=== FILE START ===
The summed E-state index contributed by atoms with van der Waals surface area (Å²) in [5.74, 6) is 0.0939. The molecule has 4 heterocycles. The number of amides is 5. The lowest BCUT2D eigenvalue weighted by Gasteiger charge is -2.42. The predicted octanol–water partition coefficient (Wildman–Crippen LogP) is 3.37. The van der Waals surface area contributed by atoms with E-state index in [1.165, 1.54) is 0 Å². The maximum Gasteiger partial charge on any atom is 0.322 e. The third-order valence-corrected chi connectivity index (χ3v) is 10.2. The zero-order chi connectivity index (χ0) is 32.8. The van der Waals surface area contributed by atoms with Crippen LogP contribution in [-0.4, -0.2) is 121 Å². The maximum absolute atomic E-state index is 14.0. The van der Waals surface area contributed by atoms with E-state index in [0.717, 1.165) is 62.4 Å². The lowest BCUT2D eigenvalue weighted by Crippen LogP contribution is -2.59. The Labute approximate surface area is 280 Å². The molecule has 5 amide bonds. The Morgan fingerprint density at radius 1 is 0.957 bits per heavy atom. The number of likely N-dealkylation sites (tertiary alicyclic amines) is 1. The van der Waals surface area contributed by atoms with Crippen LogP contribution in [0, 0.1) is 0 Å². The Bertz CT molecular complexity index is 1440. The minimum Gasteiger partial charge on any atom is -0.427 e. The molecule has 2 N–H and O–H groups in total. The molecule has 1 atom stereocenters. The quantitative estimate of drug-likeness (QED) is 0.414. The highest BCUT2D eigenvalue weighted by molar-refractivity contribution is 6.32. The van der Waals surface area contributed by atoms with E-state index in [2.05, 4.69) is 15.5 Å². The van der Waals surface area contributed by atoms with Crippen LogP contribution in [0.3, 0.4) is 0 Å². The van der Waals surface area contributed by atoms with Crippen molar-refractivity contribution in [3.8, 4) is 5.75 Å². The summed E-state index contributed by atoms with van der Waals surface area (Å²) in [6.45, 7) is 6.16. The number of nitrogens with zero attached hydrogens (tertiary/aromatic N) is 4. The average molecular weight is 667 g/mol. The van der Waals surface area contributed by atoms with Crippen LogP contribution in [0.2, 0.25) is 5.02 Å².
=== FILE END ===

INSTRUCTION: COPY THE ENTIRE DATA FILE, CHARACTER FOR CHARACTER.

The summed E-state index contributed by atoms with van der Waals surface area (Å²) in [5.74, 6) is 0.0939. The molecule has 4 heterocycles. The number of amides is 5. The lowest BCUT2D eigenvalue weighted by Gasteiger charge is -2.42. The predicted octanol–water partition coefficient (Wildman–Crippen LogP) is 3.37. The van der Waals surface area contributed by atoms with E-state index in [1.165, 1.54) is 0 Å². The maximum Gasteiger partial charge on any atom is 0.322 e. The third-order valence-corrected chi connectivity index (χ3v) is 10.2. The zero-order chi connectivity index (χ0) is 32.8. The van der Waals surface area contributed by atoms with Crippen LogP contribution in [-0.4, -0.2) is 121 Å². The maximum absolute atomic E-state index is 14.0. The van der Waals surface area contributed by atoms with E-state index in [0.717, 1.165) is 62.4 Å². The lowest BCUT2D eigenvalue weighted by Crippen LogP contribution is -2.59. The Labute approximate surface area is 280 Å². The molecule has 5 amide bonds. The Morgan fingerprint density at radius 1 is 0.957 bits per heavy atom. The number of likely N-dealkylation sites (tertiary alicyclic amines) is 1. The van der Waals surface area contributed by atoms with Crippen LogP contribution in [0, 0.1) is 0 Å². The Bertz CT molecular complexity index is 1440. The minimum Gasteiger partial charge on any atom is -0.427 e. The molecule has 2 N–H and O–H groups in total. The molecule has 1 atom stereocenters. The quantitative estimate of drug-likeness (QED) is 0.414. The highest BCUT2D eigenvalue weighted by molar-refractivity contribution is 6.32. The van der Waals surface area contributed by atoms with E-state index in [2.05, 4.69) is 15.5 Å². The van der Waals surface area contributed by atoms with Crippen LogP contribution in [0.3, 0.4) is 0 Å². The van der Waals surface area contributed by atoms with Crippen molar-refractivity contribution in [3.8, 4) is 5.75 Å². The summed E-state index contributed by atoms with van der Waals surface area (Å²) in [6.45, 7) is 6.16. The number of nitrogens with zero attached hydrogens (tertiary/aromatic N) is 4. The average molecular weight is 667 g/mol. The van der Waals surface area contributed by atoms with Crippen LogP contribution in [0.2, 0.25) is 5.02 Å².